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These days, strategy is about placing a series of small bets

Sep 12, 2011 Business Daily, Strategy

When you look at something like, go back in time when we started working on Kindle almost seven years ago. …  There you just have to place a bet. If you place enough of those bets, and if you place them early enough, none of them are ever betting the company. By the time you are betting the company, it means you haven’t invented for too long.
If you invent frequently and are willing to fail, then you never get to that point where you really need to bet the whole company.

JEFF BEZOS, quoted in Business Insider (7 June 2011)

I’ve always liked Jeff Bezos, CEO of Amazon.com, and regular readers of this column will know he features here often. He has revolutionized web commerce in his time, and come up with one dramatic innovation after another. His company was dismissed by analysts as “Amazon.toast” soon after its inception in the 1990s. Well, it has been raising toast after toast celebrating its successes ever since.

Bezos is at the heart of this success. He comes across as plain-talking and likable, with an infectious laugh. I often show video clips of him talking at my seminars and teaching events, simply so that other CEOs can see authenticity in action.

Bezos was in full flow recently, in one of his trademark unscripted spiels. He referred to Amazon’s very successful Kindle e-reader product – see excerpt shown. The thing strategists should note is this: Kindle was not a ‘bet-the-company’ product. Even though it has been transformational for Amazon and the book trade (e-books are gradually taking over from traditional printed books), it was not conceived as such.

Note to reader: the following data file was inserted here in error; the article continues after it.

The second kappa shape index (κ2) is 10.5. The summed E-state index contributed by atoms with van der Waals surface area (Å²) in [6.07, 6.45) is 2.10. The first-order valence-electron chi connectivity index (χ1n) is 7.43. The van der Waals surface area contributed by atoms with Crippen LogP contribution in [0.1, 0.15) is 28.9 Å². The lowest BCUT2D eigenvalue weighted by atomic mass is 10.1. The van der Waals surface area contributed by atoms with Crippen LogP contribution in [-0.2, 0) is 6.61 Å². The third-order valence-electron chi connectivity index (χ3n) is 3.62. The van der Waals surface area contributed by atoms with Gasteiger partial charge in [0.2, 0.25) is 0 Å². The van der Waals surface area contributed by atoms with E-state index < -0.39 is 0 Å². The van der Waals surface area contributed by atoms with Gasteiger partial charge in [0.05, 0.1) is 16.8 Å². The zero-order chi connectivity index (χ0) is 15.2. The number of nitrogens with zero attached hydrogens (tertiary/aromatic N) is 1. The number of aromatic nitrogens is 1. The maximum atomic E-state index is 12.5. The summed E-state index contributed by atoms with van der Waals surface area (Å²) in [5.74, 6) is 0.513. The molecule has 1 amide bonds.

Bezos advises that systematic innovation is about inventing frequently and continuously, and being willing to fail. Kindle was one of many, many bets the company placed on its future some years ago. Some succeeded, others failed. Kindle ended up in the ‘success’ group, and is now lauded as a breakthrough innovation.

The point is this: the modern strategic landscape is so unpredictable, so prone to disruption, that everyone is guessing at the future. No one can work it out precisely. In strategy terms, what is needed is the willingness to weigh the chances and make some bets. Not one bet, note: you can’t risk the entire company at this casino. Instead, 21st-century strategy is about intelligent assessment of probabilities and scenarios, and developing the appetite for many small risks.

Not sure what the future holds? No one is. Make some guesses, and try stuff out. Some of your innovation projects will pan out; most won’t. And maybe, just maybe, one project may lead to a game-changing new product like the Kindle. Note that the Kindle itself is already under attack from other, more sexy e-readers like Barnes & Noble’s Nook and Apple’s iPad. Amazon is now about to launch a new version that is more ‘tablet-like’ anytime soon.

That kind of continuous bet-placing requires a willingness to tolerate failures. Bezos puts the experience of giving up on an idea nicely: “On the day you decide to give up on it, what happens? Your operating margins go up because you stopped investing in something that wasn’t working. Is that really such a bad day?”

Most CEOs, unfortunately, are not able to think like that. They cultivate the false image of their own infallibility, and try to hide failures or seek scapegoats for them. Those managers who preside over projects that were shuttered are often marked as failures. That is precisely the wrong way to do it.

By the way, where was Jeff Bezos giving this insightful off-the-cuff speech? At an AGM, in response to a shareholder’s question. Would that EVER happen at our own tedious, over-scripted shareholders’ meetings?

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